Predictions of doom scaled back
The authors below rightly point to the fact that there is a great and unpredictable variability in climate events and say that natural variability is enough to account for the recent "pause" in warming. They also point out that only the more modest predictions of doom fit in with what has actually happened.
So they show that the models are not necessarily wrong but can offer no evidence that they are right. To do that they would have to dig out some of the mythical warmth from the deep oceans.
They do not face the fact that their research shows that all the climate variations to date fall within the range of natural variability -- so manmade CO2 effects do not need to be invoked to explain any climate events so far
I have appended the journal abstract to the article below. I have paragraphed it in the hope of making it more widely comprehensible
Global warming more moderate than worst-case models, empirical data suggest
A study based on 1,000 years of temperature records suggests global warming is not progressing as fast as it would under the most severe emissions scenarios outlined by the Intergovernmental Panel on Climate Change. Natural decade-to-decade variability in surface temperatures can account for some much-discussed recent changes in the rate of warming. Empirical data, rather than climate models, were used to estimate this variability.
We are seeing "middle of the road" warming. Natural variability in surface temperatures -- caused by interactions between the ocean and atmosphere, and other natural factors -- can account for observed changes in the recent rates of warming from decade to decade, new data suggests.
A new study based on 1,000 years of temperature records suggests global warming is not progressing as fast as it would under the most severe emissions scenarios outlined by the Intergovernmental Panel on Climate Change (IPCC).
"Based on our analysis, a middle-of-the-road warming scenario is more likely, at least for now," said Patrick T. Brown, a doctoral student in climatology at Duke University's Nicholas School of the Environment. "But this could change."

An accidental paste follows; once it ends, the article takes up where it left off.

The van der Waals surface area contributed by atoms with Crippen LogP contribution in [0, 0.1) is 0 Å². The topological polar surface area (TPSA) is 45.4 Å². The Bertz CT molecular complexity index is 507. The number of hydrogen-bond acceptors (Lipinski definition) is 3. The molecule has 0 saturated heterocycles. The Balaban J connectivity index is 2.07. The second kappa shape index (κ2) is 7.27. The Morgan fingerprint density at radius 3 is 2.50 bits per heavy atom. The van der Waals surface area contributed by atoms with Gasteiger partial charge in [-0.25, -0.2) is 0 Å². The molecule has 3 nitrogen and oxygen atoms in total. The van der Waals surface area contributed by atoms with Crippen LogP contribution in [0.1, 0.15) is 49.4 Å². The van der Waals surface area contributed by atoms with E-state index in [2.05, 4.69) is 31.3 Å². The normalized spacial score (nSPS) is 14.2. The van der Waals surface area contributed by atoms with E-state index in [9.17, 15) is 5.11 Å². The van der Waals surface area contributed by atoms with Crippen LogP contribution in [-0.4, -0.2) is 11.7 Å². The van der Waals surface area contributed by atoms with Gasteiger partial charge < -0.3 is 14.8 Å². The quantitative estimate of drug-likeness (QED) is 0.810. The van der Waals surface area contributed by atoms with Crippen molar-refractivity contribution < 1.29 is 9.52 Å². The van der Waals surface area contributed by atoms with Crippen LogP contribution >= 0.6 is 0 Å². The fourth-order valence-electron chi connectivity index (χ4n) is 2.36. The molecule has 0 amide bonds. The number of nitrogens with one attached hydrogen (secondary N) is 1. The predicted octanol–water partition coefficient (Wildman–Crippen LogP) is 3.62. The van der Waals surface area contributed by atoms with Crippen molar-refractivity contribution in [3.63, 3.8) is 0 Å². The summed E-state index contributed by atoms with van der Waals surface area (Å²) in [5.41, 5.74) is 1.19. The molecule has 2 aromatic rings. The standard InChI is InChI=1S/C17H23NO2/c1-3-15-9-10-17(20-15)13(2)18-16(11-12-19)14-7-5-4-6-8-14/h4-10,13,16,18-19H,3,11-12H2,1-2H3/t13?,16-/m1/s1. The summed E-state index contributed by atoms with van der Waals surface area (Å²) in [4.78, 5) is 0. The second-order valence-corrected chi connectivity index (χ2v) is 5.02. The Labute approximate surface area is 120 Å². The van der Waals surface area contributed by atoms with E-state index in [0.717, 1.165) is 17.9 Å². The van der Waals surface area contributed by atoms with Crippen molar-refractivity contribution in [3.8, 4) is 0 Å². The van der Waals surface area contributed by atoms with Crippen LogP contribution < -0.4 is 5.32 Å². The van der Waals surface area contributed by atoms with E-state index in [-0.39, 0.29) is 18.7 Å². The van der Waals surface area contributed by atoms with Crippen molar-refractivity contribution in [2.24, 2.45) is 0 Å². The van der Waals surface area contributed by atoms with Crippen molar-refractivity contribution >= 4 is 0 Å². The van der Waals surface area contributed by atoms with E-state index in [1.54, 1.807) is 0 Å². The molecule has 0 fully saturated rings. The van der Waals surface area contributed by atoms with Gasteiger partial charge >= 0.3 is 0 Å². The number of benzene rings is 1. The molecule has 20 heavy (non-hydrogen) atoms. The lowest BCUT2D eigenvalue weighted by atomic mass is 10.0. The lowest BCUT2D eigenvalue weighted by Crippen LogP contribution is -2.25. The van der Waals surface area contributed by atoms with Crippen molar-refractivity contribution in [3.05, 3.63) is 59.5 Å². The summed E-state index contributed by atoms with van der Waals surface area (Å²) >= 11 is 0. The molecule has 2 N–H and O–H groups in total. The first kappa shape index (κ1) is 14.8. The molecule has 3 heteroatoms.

The Duke-led study shows that natural variability in surface temperatures -- caused by interactions between the ocean and atmosphere, and other natural factors -- can account for observed changes in the recent rates of warming from decade to decade.
The researchers say these "climate wiggles" can slow or speed the rate of warming from decade to decade, and accentuate or offset the effects of increases in greenhouse gas concentrations. If not properly explained and accounted for, they may skew the reliability of climate models and lead to over-interpretation of short-term temperature trends.
The research, published today in the peer-reviewed journal Scientific Reports, uses empirical data, rather than the more commonly used climate models, to estimate decade-to-decade variability.
"At any given time, we could start warming at a faster rate if greenhouse gas concentrations in the atmosphere increase without any offsetting changes in aerosol concentrations or natural variability," said Wenhong Li, assistant professor of climate at Duke, who conducted the study with Brown.
The team examined whether climate models, such as those used by the IPCC, accurately account for natural chaotic variability that can occur in the rate of global warming as a result of interactions between the ocean and atmosphere, and other natural factors.